Travel Architecture at Dusk

July 2, 2013

Travel photographers are always looking for a striking image that instantly defines an area. It often requires interesting architecture painted with artificial light and backed by a dark blue sky found at the very end of the day.

Guanajuato Bascilica in Mexico at nightBalancing the exposure of artificial lighting on a building with the ambient exposure of the blue sky behind it is a little like juggling a bowling ball and a feather. The lighting on the building remains constant while the blue sky drifts into total darkness.

There is a formula, however, that makes this balance foolproof. Zoom your lens to its longest focal length and take a reading off of the building. Avoid any hot spots created by the building’s lighting. Next, shift your lens sideways until you fill most of the frame with sky and take another reading. When the sky is one stop darker than the lit building, you have achieved the correct balance and should start shooting.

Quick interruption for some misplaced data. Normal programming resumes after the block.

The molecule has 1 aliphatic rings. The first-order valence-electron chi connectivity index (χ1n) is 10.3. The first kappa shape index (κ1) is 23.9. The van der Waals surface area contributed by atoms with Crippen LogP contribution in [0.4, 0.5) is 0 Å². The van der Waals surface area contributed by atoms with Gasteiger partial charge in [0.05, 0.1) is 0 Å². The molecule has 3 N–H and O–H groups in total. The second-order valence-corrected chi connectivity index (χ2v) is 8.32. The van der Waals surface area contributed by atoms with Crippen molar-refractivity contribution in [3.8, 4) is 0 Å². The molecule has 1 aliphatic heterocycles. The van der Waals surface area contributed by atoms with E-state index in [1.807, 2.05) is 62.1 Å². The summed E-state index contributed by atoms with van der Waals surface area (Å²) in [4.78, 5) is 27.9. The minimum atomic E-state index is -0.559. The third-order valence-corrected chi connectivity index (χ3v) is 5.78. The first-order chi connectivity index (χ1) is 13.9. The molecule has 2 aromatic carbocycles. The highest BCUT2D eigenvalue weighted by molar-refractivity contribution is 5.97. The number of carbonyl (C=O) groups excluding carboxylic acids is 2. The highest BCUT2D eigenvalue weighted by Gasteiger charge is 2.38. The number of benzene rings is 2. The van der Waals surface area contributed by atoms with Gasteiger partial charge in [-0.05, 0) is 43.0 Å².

Bracket your building exposure 2/3 over and 2/3 under your normal exposure. Wait a few minutes and shoot the same three bracketed exposures again. Wait another few minutes, as the sky gets darker, and shoot another set. One of those exposures will have the exact balance of perfectly exposed building with just the right dusk sky. Some buildings look better with a light blue sky, others look better with a dark blue sky.

This balance is achieved about twenty minutes after sunset, but that will change depending on whether you are facing East or West. This technique also works on overcast or rainy days. In any case, don’t settle for a beautifully lit building against a black sky. Borrrrring! Give up the dark cave look for a delicate balance of building and sky photographed precisely at the perfect moment during dusk.